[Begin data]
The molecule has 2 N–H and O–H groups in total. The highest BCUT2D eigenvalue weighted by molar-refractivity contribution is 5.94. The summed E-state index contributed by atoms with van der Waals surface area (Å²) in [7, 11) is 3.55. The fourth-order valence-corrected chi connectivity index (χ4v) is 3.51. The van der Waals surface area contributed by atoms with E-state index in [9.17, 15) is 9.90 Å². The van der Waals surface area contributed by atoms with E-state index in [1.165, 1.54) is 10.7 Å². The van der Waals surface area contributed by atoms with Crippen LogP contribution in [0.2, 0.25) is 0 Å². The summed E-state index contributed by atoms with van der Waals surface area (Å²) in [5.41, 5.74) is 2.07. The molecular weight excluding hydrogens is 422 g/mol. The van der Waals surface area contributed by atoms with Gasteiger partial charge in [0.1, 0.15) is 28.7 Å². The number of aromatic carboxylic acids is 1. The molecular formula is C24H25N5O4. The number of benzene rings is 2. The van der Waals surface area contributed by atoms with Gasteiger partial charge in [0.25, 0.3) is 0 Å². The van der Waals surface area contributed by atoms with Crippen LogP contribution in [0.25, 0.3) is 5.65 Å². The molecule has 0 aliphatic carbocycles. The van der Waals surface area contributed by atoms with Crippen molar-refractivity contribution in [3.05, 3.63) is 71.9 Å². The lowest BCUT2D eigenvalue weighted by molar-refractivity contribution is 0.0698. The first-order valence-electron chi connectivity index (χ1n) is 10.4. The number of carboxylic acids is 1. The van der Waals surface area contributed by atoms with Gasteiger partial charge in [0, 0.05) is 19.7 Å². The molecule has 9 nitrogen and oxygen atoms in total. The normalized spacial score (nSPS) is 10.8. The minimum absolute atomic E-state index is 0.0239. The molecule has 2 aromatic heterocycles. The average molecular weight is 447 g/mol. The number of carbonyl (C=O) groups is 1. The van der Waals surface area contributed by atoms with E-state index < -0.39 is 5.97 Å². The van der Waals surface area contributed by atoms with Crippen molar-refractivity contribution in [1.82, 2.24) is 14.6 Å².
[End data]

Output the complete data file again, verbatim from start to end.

The molecule has 2 N–H and O–H groups in total. The highest BCUT2D eigenvalue weighted by molar-refractivity contribution is 5.94. The summed E-state index contributed by atoms with van der Waals surface area (Å²) in [7, 11) is 3.55. The fourth-order valence-corrected chi connectivity index (χ4v) is 3.51. The van der Waals surface area contributed by atoms with E-state index in [9.17, 15) is 9.90 Å². The van der Waals surface area contributed by atoms with E-state index in [1.165, 1.54) is 10.7 Å². The van der Waals surface area contributed by atoms with Crippen LogP contribution in [0.2, 0.25) is 0 Å². The summed E-state index contributed by atoms with van der Waals surface area (Å²) in [5.41, 5.74) is 2.07. The molecular weight excluding hydrogens is 422 g/mol. The van der Waals surface area contributed by atoms with Gasteiger partial charge in [0.1, 0.15) is 28.7 Å². The number of aromatic carboxylic acids is 1. The molecular formula is C24H25N5O4. The number of benzene rings is 2. The van der Waals surface area contributed by atoms with Gasteiger partial charge in [0.25, 0.3) is 0 Å². The van der Waals surface area contributed by atoms with Crippen LogP contribution in [0.25, 0.3) is 5.65 Å². The molecule has 0 aliphatic carbocycles. The van der Waals surface area contributed by atoms with Crippen molar-refractivity contribution in [3.05, 3.63) is 71.9 Å². The lowest BCUT2D eigenvalue weighted by molar-refractivity contribution is 0.0698. The first-order valence-electron chi connectivity index (χ1n) is 10.4. The number of carboxylic acids is 1. The van der Waals surface area contributed by atoms with Gasteiger partial charge in [0, 0.05) is 19.7 Å². The molecule has 9 nitrogen and oxygen atoms in total. The normalized spacial score (nSPS) is 10.8. The minimum absolute atomic E-state index is 0.0239. The molecule has 2 aromatic heterocycles. The average molecular weight is 447 g/mol. The number of carbonyl (C=O) groups is 1. The van der Waals surface area contributed by atoms with E-state index < -0.39 is 5.97 Å². The van der Waals surface area contributed by atoms with Crippen molar-refractivity contribution in [1.82, 2.24) is 14.6 Å².